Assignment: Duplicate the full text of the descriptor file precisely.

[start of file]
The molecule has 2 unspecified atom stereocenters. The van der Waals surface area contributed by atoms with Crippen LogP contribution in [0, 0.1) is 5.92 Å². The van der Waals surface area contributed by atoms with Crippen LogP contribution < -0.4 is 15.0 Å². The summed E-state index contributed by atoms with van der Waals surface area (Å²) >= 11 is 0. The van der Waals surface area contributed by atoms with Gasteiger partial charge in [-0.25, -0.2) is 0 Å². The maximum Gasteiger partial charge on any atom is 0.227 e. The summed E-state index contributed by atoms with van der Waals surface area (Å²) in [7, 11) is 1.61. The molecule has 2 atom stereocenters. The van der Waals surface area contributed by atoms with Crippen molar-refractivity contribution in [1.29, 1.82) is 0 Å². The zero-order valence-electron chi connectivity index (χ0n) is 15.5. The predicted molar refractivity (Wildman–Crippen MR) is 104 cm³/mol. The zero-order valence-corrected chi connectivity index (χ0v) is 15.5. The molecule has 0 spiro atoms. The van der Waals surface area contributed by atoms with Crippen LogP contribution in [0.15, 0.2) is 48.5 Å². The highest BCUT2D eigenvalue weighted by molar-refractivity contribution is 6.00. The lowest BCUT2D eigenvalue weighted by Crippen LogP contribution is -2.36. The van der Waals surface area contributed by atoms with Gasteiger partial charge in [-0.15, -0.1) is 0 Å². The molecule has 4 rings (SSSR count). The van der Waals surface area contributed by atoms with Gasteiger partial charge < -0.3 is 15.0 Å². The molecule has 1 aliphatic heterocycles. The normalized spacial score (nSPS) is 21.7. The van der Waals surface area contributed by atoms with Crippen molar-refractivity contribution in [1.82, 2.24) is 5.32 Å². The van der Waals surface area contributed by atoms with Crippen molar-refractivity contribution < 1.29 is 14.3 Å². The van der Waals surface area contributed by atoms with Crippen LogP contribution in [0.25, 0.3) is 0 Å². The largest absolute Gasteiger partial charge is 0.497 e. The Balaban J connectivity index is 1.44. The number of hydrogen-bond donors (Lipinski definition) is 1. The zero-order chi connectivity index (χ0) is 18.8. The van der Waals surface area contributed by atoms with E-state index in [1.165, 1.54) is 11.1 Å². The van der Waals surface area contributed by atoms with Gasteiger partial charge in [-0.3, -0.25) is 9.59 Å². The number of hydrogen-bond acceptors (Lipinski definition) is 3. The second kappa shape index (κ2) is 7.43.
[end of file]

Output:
The molecule has 2 unspecified atom stereocenters. The van der Waals surface area contributed by atoms with Crippen LogP contribution in [0, 0.1) is 5.92 Å². The van der Waals surface area contributed by atoms with Crippen LogP contribution < -0.4 is 15.0 Å². The summed E-state index contributed by atoms with van der Waals surface area (Å²) >= 11 is 0. The van der Waals surface area contributed by atoms with Gasteiger partial charge in [-0.25, -0.2) is 0 Å². The maximum Gasteiger partial charge on any atom is 0.227 e. The summed E-state index contributed by atoms with van der Waals surface area (Å²) in [7, 11) is 1.61. The molecule has 2 atom stereocenters. The van der Waals surface area contributed by atoms with Crippen molar-refractivity contribution in [1.29, 1.82) is 0 Å². The zero-order valence-electron chi connectivity index (χ0n) is 15.5. The predicted molar refractivity (Wildman–Crippen MR) is 104 cm³/mol. The zero-order valence-corrected chi connectivity index (χ0v) is 15.5. The molecule has 0 spiro atoms. The van der Waals surface area contributed by atoms with Crippen LogP contribution in [0.15, 0.2) is 48.5 Å². The highest BCUT2D eigenvalue weighted by molar-refractivity contribution is 6.00. The lowest BCUT2D eigenvalue weighted by Crippen LogP contribution is -2.36. The van der Waals surface area contributed by atoms with Gasteiger partial charge in [-0.15, -0.1) is 0 Å². The molecule has 4 rings (SSSR count). The van der Waals surface area contributed by atoms with Gasteiger partial charge < -0.3 is 15.0 Å². The molecule has 1 aliphatic heterocycles. The normalized spacial score (nSPS) is 21.7. The van der Waals surface area contributed by atoms with Crippen molar-refractivity contribution in [1.82, 2.24) is 5.32 Å². The van der Waals surface area contributed by atoms with Crippen molar-refractivity contribution < 1.29 is 14.3 Å². The van der Waals surface area contributed by atoms with Crippen LogP contribution in [0.25, 0.3) is 0 Å². The largest absolute Gasteiger partial charge is 0.497 e. The Balaban J connectivity index is 1.44. The number of hydrogen-bond donors (Lipinski definition) is 1. The zero-order chi connectivity index (χ0) is 18.8. The van der Waals surface area contributed by atoms with E-state index in [1.165, 1.54) is 11.1 Å². The van der Waals surface area contributed by atoms with Gasteiger partial charge in [-0.3, -0.25) is 9.59 Å². The number of hydrogen-bond acceptors (Lipinski definition) is 3. The second kappa shape index (κ2) is 7.43.